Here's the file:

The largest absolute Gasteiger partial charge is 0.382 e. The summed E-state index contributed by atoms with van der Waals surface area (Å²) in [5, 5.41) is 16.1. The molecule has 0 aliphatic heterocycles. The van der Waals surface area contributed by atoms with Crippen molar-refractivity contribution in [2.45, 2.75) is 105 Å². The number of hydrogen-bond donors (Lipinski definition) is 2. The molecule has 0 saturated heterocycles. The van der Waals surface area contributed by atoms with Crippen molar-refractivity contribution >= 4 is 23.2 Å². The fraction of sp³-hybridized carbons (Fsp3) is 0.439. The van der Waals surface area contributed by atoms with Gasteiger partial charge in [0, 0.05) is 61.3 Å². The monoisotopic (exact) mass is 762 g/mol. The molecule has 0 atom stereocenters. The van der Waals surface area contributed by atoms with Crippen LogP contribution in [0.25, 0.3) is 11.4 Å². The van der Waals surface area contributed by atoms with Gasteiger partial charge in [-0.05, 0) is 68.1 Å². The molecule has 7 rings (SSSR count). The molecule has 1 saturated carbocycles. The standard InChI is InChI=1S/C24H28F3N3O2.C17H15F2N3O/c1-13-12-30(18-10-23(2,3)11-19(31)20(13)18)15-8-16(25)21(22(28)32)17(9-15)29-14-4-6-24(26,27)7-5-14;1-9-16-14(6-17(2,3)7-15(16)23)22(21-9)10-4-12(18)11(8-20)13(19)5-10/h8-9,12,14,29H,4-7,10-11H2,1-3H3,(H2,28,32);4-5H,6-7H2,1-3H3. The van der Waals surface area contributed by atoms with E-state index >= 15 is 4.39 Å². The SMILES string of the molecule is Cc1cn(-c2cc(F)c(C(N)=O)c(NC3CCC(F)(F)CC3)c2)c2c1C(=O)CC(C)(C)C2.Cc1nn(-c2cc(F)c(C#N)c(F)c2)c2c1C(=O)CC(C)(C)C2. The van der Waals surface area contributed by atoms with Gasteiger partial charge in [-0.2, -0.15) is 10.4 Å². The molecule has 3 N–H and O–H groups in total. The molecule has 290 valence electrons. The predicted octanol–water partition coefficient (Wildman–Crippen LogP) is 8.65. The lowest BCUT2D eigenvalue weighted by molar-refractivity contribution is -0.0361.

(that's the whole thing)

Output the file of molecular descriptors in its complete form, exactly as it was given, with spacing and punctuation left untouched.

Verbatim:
The largest absolute Gasteiger partial charge is 0.382 e. The summed E-state index contributed by atoms with van der Waals surface area (Å²) in [5, 5.41) is 16.1. The molecule has 0 aliphatic heterocycles. The van der Waals surface area contributed by atoms with Crippen molar-refractivity contribution in [2.45, 2.75) is 105 Å². The number of hydrogen-bond donors (Lipinski definition) is 2. The molecule has 0 saturated heterocycles. The van der Waals surface area contributed by atoms with Crippen molar-refractivity contribution >= 4 is 23.2 Å². The fraction of sp³-hybridized carbons (Fsp3) is 0.439. The van der Waals surface area contributed by atoms with Gasteiger partial charge in [0, 0.05) is 61.3 Å². The monoisotopic (exact) mass is 762 g/mol. The molecule has 0 atom stereocenters. The van der Waals surface area contributed by atoms with Crippen LogP contribution in [0.25, 0.3) is 11.4 Å². The van der Waals surface area contributed by atoms with Gasteiger partial charge in [-0.05, 0) is 68.1 Å². The molecule has 7 rings (SSSR count). The molecule has 1 saturated carbocycles. The standard InChI is InChI=1S/C24H28F3N3O2.C17H15F2N3O/c1-13-12-30(18-10-23(2,3)11-19(31)20(13)18)15-8-16(25)21(22(28)32)17(9-15)29-14-4-6-24(26,27)7-5-14;1-9-16-14(6-17(2,3)7-15(16)23)22(21-9)10-4-12(18)11(8-20)13(19)5-10/h8-9,12,14,29H,4-7,10-11H2,1-3H3,(H2,28,32);4-5H,6-7H2,1-3H3. The van der Waals surface area contributed by atoms with E-state index >= 15 is 4.39 Å². The SMILES string of the molecule is Cc1cn(-c2cc(F)c(C(N)=O)c(NC3CCC(F)(F)CC3)c2)c2c1C(=O)CC(C)(C)C2.Cc1nn(-c2cc(F)c(C#N)c(F)c2)c2c1C(=O)CC(C)(C)C2. The van der Waals surface area contributed by atoms with Gasteiger partial charge in [-0.2, -0.15) is 10.4 Å². The molecule has 3 N–H and O–H groups in total. The molecule has 290 valence electrons. The predicted octanol–water partition coefficient (Wildman–Crippen LogP) is 8.65. The lowest BCUT2D eigenvalue weighted by molar-refractivity contribution is -0.0361.